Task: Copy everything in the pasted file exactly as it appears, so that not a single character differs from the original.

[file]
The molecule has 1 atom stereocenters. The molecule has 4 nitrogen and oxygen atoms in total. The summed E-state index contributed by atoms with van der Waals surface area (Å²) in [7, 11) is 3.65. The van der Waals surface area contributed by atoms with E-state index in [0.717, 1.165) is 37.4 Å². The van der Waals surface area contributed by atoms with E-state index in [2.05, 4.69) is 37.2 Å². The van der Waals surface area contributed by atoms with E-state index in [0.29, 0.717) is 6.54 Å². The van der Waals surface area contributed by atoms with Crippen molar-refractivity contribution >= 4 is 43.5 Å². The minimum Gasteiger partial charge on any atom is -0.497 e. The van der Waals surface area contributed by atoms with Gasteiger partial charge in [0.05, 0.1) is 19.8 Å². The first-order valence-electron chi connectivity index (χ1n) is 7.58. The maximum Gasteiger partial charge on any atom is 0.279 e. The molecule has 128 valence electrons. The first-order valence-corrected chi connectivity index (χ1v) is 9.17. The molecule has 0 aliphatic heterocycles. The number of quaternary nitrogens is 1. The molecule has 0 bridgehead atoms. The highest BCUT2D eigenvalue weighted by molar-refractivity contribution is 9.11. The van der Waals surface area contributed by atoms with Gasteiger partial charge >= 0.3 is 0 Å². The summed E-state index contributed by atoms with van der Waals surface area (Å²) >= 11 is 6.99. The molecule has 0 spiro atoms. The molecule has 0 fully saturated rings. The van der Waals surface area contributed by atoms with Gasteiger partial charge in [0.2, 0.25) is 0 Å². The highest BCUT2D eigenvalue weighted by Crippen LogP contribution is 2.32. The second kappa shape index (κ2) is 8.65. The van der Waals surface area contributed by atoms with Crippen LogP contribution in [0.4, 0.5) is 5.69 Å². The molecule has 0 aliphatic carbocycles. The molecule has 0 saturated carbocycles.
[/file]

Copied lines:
The molecule has 1 atom stereocenters. The molecule has 4 nitrogen and oxygen atoms in total. The summed E-state index contributed by atoms with van der Waals surface area (Å²) in [7, 11) is 3.65. The van der Waals surface area contributed by atoms with E-state index in [0.717, 1.165) is 37.4 Å². The van der Waals surface area contributed by atoms with E-state index in [2.05, 4.69) is 37.2 Å². The van der Waals surface area contributed by atoms with E-state index in [0.29, 0.717) is 6.54 Å². The van der Waals surface area contributed by atoms with Crippen molar-refractivity contribution >= 4 is 43.5 Å². The minimum Gasteiger partial charge on any atom is -0.497 e. The van der Waals surface area contributed by atoms with Gasteiger partial charge in [0.05, 0.1) is 19.8 Å². The first-order valence-electron chi connectivity index (χ1n) is 7.58. The maximum Gasteiger partial charge on any atom is 0.279 e. The molecule has 128 valence electrons. The first-order valence-corrected chi connectivity index (χ1v) is 9.17. The molecule has 0 aliphatic heterocycles. The number of quaternary nitrogens is 1. The molecule has 0 bridgehead atoms. The highest BCUT2D eigenvalue weighted by molar-refractivity contribution is 9.11. The van der Waals surface area contributed by atoms with Gasteiger partial charge >= 0.3 is 0 Å². The summed E-state index contributed by atoms with van der Waals surface area (Å²) >= 11 is 6.99. The molecule has 0 spiro atoms. The molecule has 0 fully saturated rings. The van der Waals surface area contributed by atoms with Gasteiger partial charge in [0.2, 0.25) is 0 Å². The highest BCUT2D eigenvalue weighted by Crippen LogP contribution is 2.32. The second kappa shape index (κ2) is 8.65. The van der Waals surface area contributed by atoms with Crippen LogP contribution in [0.4, 0.5) is 5.69 Å². The molecule has 0 aliphatic carbocycles. The molecule has 0 saturated carbocycles.